A model is an abstract representation of reality, useful for its explanatory and predictive power. A model airplane represents how a real airplane looks, can be used to explain how it works, and, if for example you throw it into the air or hang it in a wind tunnel, can be used to predict how an airplane based on that model would behave. A climate change model (shown) represents how a climate system looks on the surface, works inside, can predict future behavior, and can be used to make solution strategy decisions. 1
Why modeling difficult social problems is crucial
Modeling the behavior of a difficult problem is often the best or only way to solve it. The more of these features a problem has, the more likely you are to benefit by modeling the problem:
The problem contains counterintuitive behavior that cannot be understood by examination of the problem.
The problem has such endless complexity that every time you approach solving it, you turn away baffled.
Feedback loops are at the heart of problem behavior.
Past solutions have failed and you don't know why,
Multiple solutions are possible but it's hard to determine their relative differences of cost, speed, and/or effectiveness.
The root causes of the problem are well hidden and hard to find.
The sustainability problem has all these characteristics. Many problem solvers are modeling the problem. But they are not modeling the complete problem all the way down to its root causes. Instead they are modeling a subset of the problem, like the symptoms of climate change and its immediate causes, the IPAT Equation factors (as in The Limits to Growth World3 simulation model, high level model shown), and proper practice solutions like wind energy or life cycle product design.
Physical models and mental models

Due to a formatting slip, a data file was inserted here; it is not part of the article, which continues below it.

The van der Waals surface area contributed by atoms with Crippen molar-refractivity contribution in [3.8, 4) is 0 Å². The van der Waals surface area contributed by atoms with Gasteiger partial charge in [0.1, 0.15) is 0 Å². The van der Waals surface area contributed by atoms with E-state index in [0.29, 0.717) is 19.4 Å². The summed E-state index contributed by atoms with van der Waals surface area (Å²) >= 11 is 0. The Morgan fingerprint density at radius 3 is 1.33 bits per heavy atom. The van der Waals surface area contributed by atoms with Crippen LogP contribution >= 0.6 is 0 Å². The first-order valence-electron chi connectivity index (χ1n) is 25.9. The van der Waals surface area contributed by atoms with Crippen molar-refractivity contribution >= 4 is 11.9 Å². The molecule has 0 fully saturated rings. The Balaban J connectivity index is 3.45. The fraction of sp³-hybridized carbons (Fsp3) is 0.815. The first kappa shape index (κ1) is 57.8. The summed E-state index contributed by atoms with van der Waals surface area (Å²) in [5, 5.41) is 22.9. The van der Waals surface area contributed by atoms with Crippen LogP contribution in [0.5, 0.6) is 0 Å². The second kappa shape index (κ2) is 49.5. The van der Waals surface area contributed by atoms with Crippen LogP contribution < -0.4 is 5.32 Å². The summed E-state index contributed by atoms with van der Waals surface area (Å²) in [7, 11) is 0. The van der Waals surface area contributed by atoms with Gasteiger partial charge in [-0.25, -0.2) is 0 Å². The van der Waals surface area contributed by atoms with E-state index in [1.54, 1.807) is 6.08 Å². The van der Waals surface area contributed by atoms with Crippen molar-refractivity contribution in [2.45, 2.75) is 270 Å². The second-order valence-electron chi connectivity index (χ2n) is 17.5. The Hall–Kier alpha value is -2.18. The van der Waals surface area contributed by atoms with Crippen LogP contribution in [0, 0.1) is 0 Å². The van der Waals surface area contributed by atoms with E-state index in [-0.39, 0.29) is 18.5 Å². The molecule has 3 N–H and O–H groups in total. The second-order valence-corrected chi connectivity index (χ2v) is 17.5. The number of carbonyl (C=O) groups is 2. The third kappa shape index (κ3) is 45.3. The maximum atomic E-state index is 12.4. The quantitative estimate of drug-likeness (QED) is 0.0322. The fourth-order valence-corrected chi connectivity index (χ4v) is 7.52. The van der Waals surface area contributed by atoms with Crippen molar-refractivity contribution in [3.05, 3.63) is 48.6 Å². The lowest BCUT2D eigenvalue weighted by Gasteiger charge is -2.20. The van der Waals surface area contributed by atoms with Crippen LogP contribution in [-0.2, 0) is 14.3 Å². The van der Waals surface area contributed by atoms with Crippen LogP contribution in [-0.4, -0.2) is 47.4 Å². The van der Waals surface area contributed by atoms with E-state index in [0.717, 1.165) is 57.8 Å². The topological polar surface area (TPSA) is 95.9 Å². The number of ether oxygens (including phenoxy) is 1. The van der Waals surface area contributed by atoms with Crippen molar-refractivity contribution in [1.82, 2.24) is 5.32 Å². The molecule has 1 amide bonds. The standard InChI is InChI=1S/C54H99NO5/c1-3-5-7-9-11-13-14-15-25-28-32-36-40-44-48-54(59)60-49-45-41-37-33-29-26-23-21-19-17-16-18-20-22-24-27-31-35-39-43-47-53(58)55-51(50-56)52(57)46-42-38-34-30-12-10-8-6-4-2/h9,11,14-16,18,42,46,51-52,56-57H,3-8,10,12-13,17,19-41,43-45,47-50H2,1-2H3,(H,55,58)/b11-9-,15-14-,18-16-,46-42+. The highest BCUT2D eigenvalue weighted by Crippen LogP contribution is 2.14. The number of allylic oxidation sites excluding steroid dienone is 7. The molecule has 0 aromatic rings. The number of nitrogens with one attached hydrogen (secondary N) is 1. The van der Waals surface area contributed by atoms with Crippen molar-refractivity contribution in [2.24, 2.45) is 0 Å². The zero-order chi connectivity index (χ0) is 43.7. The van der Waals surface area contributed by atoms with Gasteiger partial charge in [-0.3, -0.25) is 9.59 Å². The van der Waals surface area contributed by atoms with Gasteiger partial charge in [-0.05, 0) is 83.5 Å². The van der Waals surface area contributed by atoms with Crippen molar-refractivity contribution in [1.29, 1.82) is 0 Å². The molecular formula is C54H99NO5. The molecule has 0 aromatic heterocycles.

The two main types of models are physical models and mental models. The purpose of physical models is to enhance our mental models so we can make better decisions.
The most important type of model is the mental models each of us uses in our day to day existence, because all conscious decisions are based on mental models. We have mental models for how our neighborhood works, for how a car works, for how a country works, and so on. We also have mental models that we have built ourselves to do things like perform our jobs, participate in running our households, interpret the news, and so on. And then there are the mental models currently used to approach problem solving, such as the global environmental sustainability problem.
It is this last mental model that Thwink.org seeks to change, by showing that current mental models, such as those based on Classic Activism, are not nearly as productive as the more appropriate models that can be built using an analytical approach and the rest of the concepts in this glossary.
Static and simulation models
Physical models also fall into two classes: those that cannot be simulated (static) and those that can (simulation).
Examples of static models are white board drawings, causal loops diagrams, numerous types of analysis diagrams, and a drawing of a football play. All capture how something works. Static model are useful in the early stages of developing simulation models.
If a problem is complex, and especially if it contains dynamic behavior over time that's hard to understand, then it must be analyzed using a simulation model. Predicting the weather, analyzing the causes of climate change and its likely future, and many business and science problems fall into this class. A simulation model (an example is shown) represents how a system works by capturing its fundamental structure and allowing that structure to be simulated over time, usually via computer software. Some simulation models are mechanical, like the many beautiful models of steam engines in the British Museum.